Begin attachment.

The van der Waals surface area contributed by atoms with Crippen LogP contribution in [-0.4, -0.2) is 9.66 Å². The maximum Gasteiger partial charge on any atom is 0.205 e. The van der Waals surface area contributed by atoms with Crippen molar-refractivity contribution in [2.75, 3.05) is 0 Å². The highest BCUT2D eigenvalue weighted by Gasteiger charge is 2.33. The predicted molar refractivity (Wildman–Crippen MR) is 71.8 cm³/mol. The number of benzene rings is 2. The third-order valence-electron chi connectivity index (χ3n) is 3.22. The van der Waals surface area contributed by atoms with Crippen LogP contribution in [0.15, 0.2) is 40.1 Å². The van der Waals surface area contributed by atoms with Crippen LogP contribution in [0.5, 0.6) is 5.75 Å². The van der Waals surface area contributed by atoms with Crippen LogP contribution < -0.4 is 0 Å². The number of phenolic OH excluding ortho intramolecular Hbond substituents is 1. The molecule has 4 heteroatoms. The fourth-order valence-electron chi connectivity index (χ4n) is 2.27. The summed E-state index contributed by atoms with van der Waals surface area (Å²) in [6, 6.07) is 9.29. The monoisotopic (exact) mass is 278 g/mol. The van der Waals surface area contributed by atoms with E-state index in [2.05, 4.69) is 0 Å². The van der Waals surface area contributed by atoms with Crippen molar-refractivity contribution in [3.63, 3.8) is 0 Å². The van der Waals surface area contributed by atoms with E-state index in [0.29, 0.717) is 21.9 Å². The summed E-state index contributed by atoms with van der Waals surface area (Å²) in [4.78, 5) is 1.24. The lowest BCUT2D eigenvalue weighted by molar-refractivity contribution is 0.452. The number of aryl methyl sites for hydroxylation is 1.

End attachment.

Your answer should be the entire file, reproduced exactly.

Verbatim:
The van der Waals surface area contributed by atoms with Crippen LogP contribution in [-0.4, -0.2) is 9.66 Å². The maximum Gasteiger partial charge on any atom is 0.205 e. The van der Waals surface area contributed by atoms with Crippen molar-refractivity contribution in [2.75, 3.05) is 0 Å². The highest BCUT2D eigenvalue weighted by Gasteiger charge is 2.33. The predicted molar refractivity (Wildman–Crippen MR) is 71.8 cm³/mol. The number of benzene rings is 2. The third-order valence-electron chi connectivity index (χ3n) is 3.22. The van der Waals surface area contributed by atoms with Crippen LogP contribution in [0.15, 0.2) is 40.1 Å². The van der Waals surface area contributed by atoms with Crippen LogP contribution in [0.5, 0.6) is 5.75 Å². The van der Waals surface area contributed by atoms with Crippen LogP contribution < -0.4 is 0 Å². The number of phenolic OH excluding ortho intramolecular Hbond substituents is 1. The molecule has 4 heteroatoms. The fourth-order valence-electron chi connectivity index (χ4n) is 2.27. The summed E-state index contributed by atoms with van der Waals surface area (Å²) in [6, 6.07) is 9.29. The monoisotopic (exact) mass is 278 g/mol. The van der Waals surface area contributed by atoms with E-state index in [2.05, 4.69) is 0 Å². The van der Waals surface area contributed by atoms with Crippen molar-refractivity contribution in [3.63, 3.8) is 0 Å². The van der Waals surface area contributed by atoms with E-state index in [0.29, 0.717) is 21.9 Å². The summed E-state index contributed by atoms with van der Waals surface area (Å²) in [4.78, 5) is 1.24. The lowest BCUT2D eigenvalue weighted by molar-refractivity contribution is 0.452. The number of aryl methyl sites for hydroxylation is 1.